Athens Digest 29.03.2019

• Government makes changes to insolvency bill to get creditors’ green light for next debt relief measures

• New Poll: Conservatives maintain double-digit lead over Syriza

• Bank deposits suffer second straight drop

# The government has tightened criteria in a household insolvency bill due to be put to the vote today. Business loans worth up to EUR 100,000 will be eligible for protection in cases involving primary homes used as collateral. That amount was reduced from EUR 130,000 to address a concern expressed by European institutions. The Eurogroup will decide next Friday on whether Greece has done enough to receive a debt relief payout worth nearly EUR 1 billion. Ahead of today’s vote, an EU senior official said talks with Greece were ongoing and focused on resolving remaining differences.

# New Democracy has attracted a section of Syriza voters according to a new poll gauging general election intent. Skai television published the Pulse poll that kept the conservatives 10 points ahead with 32.5 percent of the projected vote. Golden Dawn and the Socialist Movement for Change both garnered 7.5 percent, while the Greek Communist Party was at 6 percent. Syriza is struggling to retain its 2015 voting base, with 14 percent of its previous support switching to New Democracy.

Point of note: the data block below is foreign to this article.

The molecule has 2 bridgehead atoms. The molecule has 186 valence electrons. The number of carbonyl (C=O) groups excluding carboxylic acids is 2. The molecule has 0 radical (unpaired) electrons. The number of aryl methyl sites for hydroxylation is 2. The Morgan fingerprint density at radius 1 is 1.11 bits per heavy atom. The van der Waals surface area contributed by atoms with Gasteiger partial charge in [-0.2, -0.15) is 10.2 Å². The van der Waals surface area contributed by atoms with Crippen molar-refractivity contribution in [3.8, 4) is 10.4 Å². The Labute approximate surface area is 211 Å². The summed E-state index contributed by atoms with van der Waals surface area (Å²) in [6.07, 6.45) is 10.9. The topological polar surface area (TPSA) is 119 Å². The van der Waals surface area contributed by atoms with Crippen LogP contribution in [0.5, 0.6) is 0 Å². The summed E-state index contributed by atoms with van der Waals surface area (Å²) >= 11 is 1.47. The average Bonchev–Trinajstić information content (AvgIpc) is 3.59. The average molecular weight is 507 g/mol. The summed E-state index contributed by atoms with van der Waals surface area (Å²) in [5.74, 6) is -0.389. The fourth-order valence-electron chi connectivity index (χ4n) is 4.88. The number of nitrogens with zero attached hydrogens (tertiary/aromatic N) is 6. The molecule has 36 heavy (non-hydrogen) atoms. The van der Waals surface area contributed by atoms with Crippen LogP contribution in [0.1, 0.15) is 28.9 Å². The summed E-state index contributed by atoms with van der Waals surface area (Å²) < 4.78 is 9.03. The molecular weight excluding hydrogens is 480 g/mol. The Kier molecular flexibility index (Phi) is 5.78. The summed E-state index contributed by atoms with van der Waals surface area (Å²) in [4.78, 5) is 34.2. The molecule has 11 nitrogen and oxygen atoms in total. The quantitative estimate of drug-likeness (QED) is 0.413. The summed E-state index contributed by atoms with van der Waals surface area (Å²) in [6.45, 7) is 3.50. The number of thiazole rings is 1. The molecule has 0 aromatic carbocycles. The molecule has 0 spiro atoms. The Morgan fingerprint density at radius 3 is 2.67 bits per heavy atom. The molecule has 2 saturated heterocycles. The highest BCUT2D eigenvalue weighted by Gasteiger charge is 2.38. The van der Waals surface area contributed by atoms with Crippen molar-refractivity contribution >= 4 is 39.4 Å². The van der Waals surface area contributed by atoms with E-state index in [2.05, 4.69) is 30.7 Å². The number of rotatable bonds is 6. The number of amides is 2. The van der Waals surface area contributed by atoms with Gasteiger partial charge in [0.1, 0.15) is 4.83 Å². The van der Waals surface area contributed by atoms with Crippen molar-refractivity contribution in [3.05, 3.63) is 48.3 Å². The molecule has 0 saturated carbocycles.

# Total bank deposits from businesses and households fell for a second straight month in February to EUR 132.18 billion from the January figure of 132.93 billion, the Bank of Greece reported. However, deposits from households and non-profit institutions increased by EUR 277 million, an amount that was offset by business withdrawals. Credit figures were also mixed, with the good news coming from the private sector. The monthly net credit flow of credit to corporations was EUR 603 million in February, following a negative net flow of EUR 408 million the previous month.

On our Radar: Greece’s Hedge Fund Cheerleader 
Many in Greece still have doubts about the reality of the country’s recovery but that’s not the view at Amber Capital. The London-based hedge fund was highlighted by Bloomberg as an enthusiastic believer in the potential of Greek stocks. Founder Joseph Oughourlian is sorry there aren’t more Greek shares the asset manager can snap up. “I’m super optimistic about the Greek economy,” he told Bloomberg. “It’s got all the catalysts in reverse versus a lot of the countries … It’s got populism receding, it has the economy in a very, very strong footing, it’s got incredibly strong fundamentals.”